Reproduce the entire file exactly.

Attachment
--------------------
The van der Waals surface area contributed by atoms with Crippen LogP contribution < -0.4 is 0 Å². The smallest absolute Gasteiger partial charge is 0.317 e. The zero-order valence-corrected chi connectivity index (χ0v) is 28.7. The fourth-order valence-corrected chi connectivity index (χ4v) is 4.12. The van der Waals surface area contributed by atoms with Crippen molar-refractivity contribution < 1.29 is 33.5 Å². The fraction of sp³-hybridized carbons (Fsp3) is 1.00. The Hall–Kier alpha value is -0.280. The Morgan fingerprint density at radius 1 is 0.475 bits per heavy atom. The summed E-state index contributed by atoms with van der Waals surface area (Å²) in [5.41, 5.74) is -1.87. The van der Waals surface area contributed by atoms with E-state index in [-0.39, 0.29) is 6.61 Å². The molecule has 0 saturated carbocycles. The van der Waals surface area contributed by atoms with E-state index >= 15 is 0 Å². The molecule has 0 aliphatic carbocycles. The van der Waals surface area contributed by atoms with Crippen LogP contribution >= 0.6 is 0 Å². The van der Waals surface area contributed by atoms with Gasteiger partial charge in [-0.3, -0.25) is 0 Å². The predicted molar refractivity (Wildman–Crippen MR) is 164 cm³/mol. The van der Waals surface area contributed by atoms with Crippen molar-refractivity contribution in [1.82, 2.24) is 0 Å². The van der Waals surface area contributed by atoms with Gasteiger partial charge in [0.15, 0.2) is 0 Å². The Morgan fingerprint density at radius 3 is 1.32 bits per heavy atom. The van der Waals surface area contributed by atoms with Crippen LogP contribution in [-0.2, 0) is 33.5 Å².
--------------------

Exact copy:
The van der Waals surface area contributed by atoms with Crippen LogP contribution < -0.4 is 0 Å². The smallest absolute Gasteiger partial charge is 0.317 e. The zero-order valence-corrected chi connectivity index (χ0v) is 28.7. The fourth-order valence-corrected chi connectivity index (χ4v) is 4.12. The van der Waals surface area contributed by atoms with Crippen molar-refractivity contribution < 1.29 is 33.5 Å². The fraction of sp³-hybridized carbons (Fsp3) is 1.00. The Hall–Kier alpha value is -0.280. The Morgan fingerprint density at radius 1 is 0.475 bits per heavy atom. The summed E-state index contributed by atoms with van der Waals surface area (Å²) in [5.41, 5.74) is -1.87. The van der Waals surface area contributed by atoms with E-state index in [-0.39, 0.29) is 6.61 Å². The molecule has 0 saturated carbocycles. The van der Waals surface area contributed by atoms with E-state index >= 15 is 0 Å². The molecule has 0 aliphatic carbocycles. The van der Waals surface area contributed by atoms with Crippen LogP contribution >= 0.6 is 0 Å². The van der Waals surface area contributed by atoms with Gasteiger partial charge in [-0.3, -0.25) is 0 Å². The predicted molar refractivity (Wildman–Crippen MR) is 164 cm³/mol. The van der Waals surface area contributed by atoms with Crippen molar-refractivity contribution in [1.82, 2.24) is 0 Å². The van der Waals surface area contributed by atoms with Gasteiger partial charge in [0.15, 0.2) is 0 Å². The Morgan fingerprint density at radius 3 is 1.32 bits per heavy atom. The van der Waals surface area contributed by atoms with Crippen LogP contribution in [-0.2, 0) is 33.5 Å².